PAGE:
Talk:List of mountain ranges of Colorado
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Thanks Buaidh for a lot of good work done here. Here are my comments.
- A similar comment as on List of Colorado fourteeners about possible information overload. However here there is the additional issue of whether people will clearly understand that all of the numerical data is only about the range/subrange high point. (That is stated clearly at the beginning, but....) Maybe instead of the prom/isol columns there could be a range size column---rough area or dimensions?
- Again as on List of Colorado fourteeners, I'm concerned about invented subranges such as "Longs Peak Massif" and "Sneffels Range". I don't think these are verifiable.
- How the table is organized could be explained more explicitly, especially the default ordering by height of HP of major range. Also, if you sort on the first column, it destroys the hierarchy...not sure how to deal with that. -- Spireguy 21:50, 5 July 2007 (UTC)
I'm still concerned about the use of the term "summit eminence" on this page. As I noted at Talk:Summit eminence, defining this term on Wikipedia is original research. Even using the measure at all is possibly OR, although I think it's somewhat defensible (and as I've said, I use the measure myself sometimes). But at the least, I would prefer language like "ranked by prominence times elevation" instead of "most eminent". Some outside opinions would be useful, so I might put a note on Talk:Topographic prominence and/or Wikipedia talk:WikiProject Mountains asking people for their input. Sound OK? -- Spireguy 22:10, 23 August 2007 (UTC)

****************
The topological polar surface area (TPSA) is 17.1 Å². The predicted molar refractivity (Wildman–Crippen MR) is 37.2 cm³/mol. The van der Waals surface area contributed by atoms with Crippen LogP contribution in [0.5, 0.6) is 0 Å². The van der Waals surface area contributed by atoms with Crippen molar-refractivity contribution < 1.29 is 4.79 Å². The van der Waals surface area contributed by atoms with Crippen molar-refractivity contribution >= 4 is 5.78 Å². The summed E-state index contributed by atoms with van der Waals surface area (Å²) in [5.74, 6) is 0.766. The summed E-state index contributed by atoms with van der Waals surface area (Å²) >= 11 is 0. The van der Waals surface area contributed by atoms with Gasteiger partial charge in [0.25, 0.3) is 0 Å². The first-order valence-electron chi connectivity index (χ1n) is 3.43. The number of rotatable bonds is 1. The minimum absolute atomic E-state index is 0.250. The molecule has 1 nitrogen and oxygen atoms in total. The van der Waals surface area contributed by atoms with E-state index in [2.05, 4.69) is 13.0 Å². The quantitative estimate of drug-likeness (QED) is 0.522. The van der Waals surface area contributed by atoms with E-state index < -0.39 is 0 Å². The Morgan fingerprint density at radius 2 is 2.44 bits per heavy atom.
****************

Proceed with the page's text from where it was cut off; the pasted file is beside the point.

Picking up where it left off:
The table of ranges and subranges is beautifully constructed and a real mine of information. A labelled map showing the location of all of these places would be wonderful and raise the article to near perfection. Dricherby (talk) 21:22, 7 August 2011 (UTC)
I would like to know where the information is drawn from. What exactly are the ranges of mountains in Colorado varies from map to map and book to book. There are ranges identified in this chart that don't appear among the ranges listed by the USGS-GNIS and names there that don't appear here. I'm not quarrelling with the organization or the information. But, I think the sources of the information and organization should be presented. — Preceding unsigned comment added by 126.96.36.199 (talk) 21:10, 22 September 2011 (UTC)
Need more than PeakBagger
It seems that you have followed Peakbagger in designating ranges, subranges etc. (I can't tell where the primary, tertiary stuff came from though.) Though I respect the work done by Peakbagger, he says himself:
- It is very important to note that this whole elaborate thing is totally arbitrary. When classifying the ranges, I had to make innumerable judgment calls, and I am sure that many of them are wrong and will look ridiculous to people more familiar with their local mountain areas than I am. The very notion of six levels is pure invention and is just the number that felt right.
The USGS lists 77 ranges in Colorado. I'd be more comfortable if we followed the USGS GNIS system rather than a site that is primarily concerned with making lists of peaks. 188.8.131.52 (talk) 14:59, 23 September 2011 (UTC)
I'll second these concerns. There's no need for duplication of PeakBagger's efforts. This page should focus on verifiable information. — Preceding unsigned comment added by RyanSchilling (talk • contribs) 18:22, 30 July 2012 (UTC)
I think the Wet Mountains should have their own section, and should not be lumped in with the Sangre de Cristo Mountains. They are geologically a southern extension of the Front Range, so if they must be placed as a "secondary" range, they should be secondary to the Front Range. — Preceding unsigned comment added by 184.108.40.206 (talk) 18:19, 30 July 2012 (UTC)